Duarte, Cristiana, José Pinto‐Gouveia, and R. James Stubbs. “Compassionate Attention and Regulation of Eating Behaviour: A pilot study of a brief low‐intensity intervention for binge eating.” Clinical Psychology & Psychotherapy, 2017, doi: 10.1002/cpp.2094, online 13 Jun 2017.
Abstract. A low-intensity 4-week intervention that included components of compassion, mindfulness, and acceptance was delivered to women diagnosed with binge eating disorder. Participants were randomly assigned to 1 of 2 conditions: intervention (n = 11) or waiting list control (n = 9).
Participants in the intervention condition were invited to practise mindfulness, soothing rhythm breathing, and compassionate imagery practices with a focus on awareness and acceptance of emotional states and triggers to binge eating and engagement in helpful actions.
Results revealed that, in the intervention group, there were significant reductions in eating psychopathology symptoms, binge eating symptoms, self-criticism, and indicators of psychological distress; there were significant increases in compassionate actions and body image-related psychological flexibility. Data suggest that developing compassion and acceptance competencies may improve eating behaviour and psychological well-being in individuals with binge eating disorder.
Kearney, D. J., McManus, C., Malte, C. A., Martinez, M. E., Felleman, B., & Simpson, T. L. (2014). Loving-Kindness Meditation and the Broaden-and-Build Theory of Positive Emotions Among Veterans With Posttraumatic Stress Disorder. Medical care, 52, S32-S38.
From the Abstract. Loving-kindness meditation (LKM) is a practice intended to enhance feelings of kindness and compassion for self and others.
Objectives: To assess whether participation in a 12-week course of LKM for veterans with posttraumatic stress disorder (PTSD) is associated with improved positive emotions, decentering, and personal resources.
Design: In an open-pilot trial, 42 veterans with active PTSD (40% female ) were assessed at baseline, after the course, and 3 months later. Emotions, decentering, psychological wellbeing including autonomy, environmental mastery, personal growth, positive relations, purpose in life, self-acceptance, and sense of social support were measured at each time point.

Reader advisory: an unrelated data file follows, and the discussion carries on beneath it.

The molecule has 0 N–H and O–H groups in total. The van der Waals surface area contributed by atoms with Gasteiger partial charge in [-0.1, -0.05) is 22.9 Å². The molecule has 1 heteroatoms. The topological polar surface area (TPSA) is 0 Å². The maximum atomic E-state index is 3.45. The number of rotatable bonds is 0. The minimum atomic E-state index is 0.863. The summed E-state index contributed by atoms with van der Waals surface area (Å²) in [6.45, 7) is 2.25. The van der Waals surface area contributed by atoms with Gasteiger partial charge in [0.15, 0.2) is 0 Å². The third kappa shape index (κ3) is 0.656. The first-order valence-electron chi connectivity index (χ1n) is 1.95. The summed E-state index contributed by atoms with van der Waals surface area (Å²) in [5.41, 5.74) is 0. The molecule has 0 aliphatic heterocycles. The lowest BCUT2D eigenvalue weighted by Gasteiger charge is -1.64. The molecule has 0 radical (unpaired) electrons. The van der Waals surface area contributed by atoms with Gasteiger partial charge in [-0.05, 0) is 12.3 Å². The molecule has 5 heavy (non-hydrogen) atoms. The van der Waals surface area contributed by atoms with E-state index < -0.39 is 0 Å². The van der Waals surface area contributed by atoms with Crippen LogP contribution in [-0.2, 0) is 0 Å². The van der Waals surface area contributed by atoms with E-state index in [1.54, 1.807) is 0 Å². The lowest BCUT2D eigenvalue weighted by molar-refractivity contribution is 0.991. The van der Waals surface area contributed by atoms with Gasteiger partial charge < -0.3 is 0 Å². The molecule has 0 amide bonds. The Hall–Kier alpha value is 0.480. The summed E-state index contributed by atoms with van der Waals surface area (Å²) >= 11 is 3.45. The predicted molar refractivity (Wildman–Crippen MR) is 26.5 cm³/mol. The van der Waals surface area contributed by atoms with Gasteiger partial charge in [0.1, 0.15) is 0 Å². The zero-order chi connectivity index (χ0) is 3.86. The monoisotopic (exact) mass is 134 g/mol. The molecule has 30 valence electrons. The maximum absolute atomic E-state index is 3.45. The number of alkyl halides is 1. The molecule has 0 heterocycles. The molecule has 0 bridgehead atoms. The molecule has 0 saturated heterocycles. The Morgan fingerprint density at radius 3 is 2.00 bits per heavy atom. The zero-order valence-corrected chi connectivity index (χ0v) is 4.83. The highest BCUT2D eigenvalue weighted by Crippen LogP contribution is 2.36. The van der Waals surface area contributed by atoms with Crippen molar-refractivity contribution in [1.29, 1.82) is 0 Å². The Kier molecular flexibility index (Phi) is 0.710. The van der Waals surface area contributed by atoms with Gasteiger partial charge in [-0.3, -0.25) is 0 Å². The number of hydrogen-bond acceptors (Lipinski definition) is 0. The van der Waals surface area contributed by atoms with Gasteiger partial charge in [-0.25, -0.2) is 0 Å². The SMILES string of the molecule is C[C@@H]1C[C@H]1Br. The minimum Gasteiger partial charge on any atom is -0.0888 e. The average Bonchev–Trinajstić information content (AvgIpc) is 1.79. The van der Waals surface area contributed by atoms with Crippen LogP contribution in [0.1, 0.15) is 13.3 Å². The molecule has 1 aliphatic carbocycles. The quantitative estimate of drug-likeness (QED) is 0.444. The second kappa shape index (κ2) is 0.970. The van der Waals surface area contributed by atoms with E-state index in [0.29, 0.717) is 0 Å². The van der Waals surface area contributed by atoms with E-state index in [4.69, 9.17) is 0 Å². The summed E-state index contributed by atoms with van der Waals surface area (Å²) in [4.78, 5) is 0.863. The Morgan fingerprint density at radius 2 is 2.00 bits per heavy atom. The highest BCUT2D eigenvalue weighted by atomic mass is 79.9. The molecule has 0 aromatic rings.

Conclusions: Overall, positive emotions increased, and enhancement of personal resources occurred over time. Further investigation of LKM for PTSD is warranted.
Chapin, H. L., Darnall, B. D., Seppala, E. M., Doty, J. R., Hah, J. M., & Mackey, S. C. (2014). Pilot study of a compassion meditation intervention in chronic pain. Journal of Compassionate Health Care, 1(1), 1-12. Full Text.
The emergence of anger as an important predictor of chronic pain outcomes suggests that treatments that target anger may be particularly useful within the context of chronic pain. Eastern traditions prescribe compassion cultivation to treat persistent anger. Compassion cultivation has been shown to influence emotional processing and reduce negativity bias in the contexts of emotional and physical discomfort, thus suggesting it may be beneficial as a dual treatment for pain and anger.
Our objective was to conduct a pilot study of a 9-week group compassion cultivation intervention in chronic pain to examine its effect on pain severity, anger, pain acceptance and pain-related interference. We also aimed to describe observer ratings provided by patients’ significant others and secondary effects of the intervention. Twelve chronic pain patients completed the intervention (F = 10). Data were collected from patients at enrollment, treatment baseline and post-treatment; participant significant others contributed data at the enrollment and post-treatment time points.
In this predominantly female sample, patients had significantly reduced pain severity and anger and increased pain acceptance at post-treatment compared to treatment baseline. Significant other qualitative data corroborated patient reports for reductions in pain severity and anger.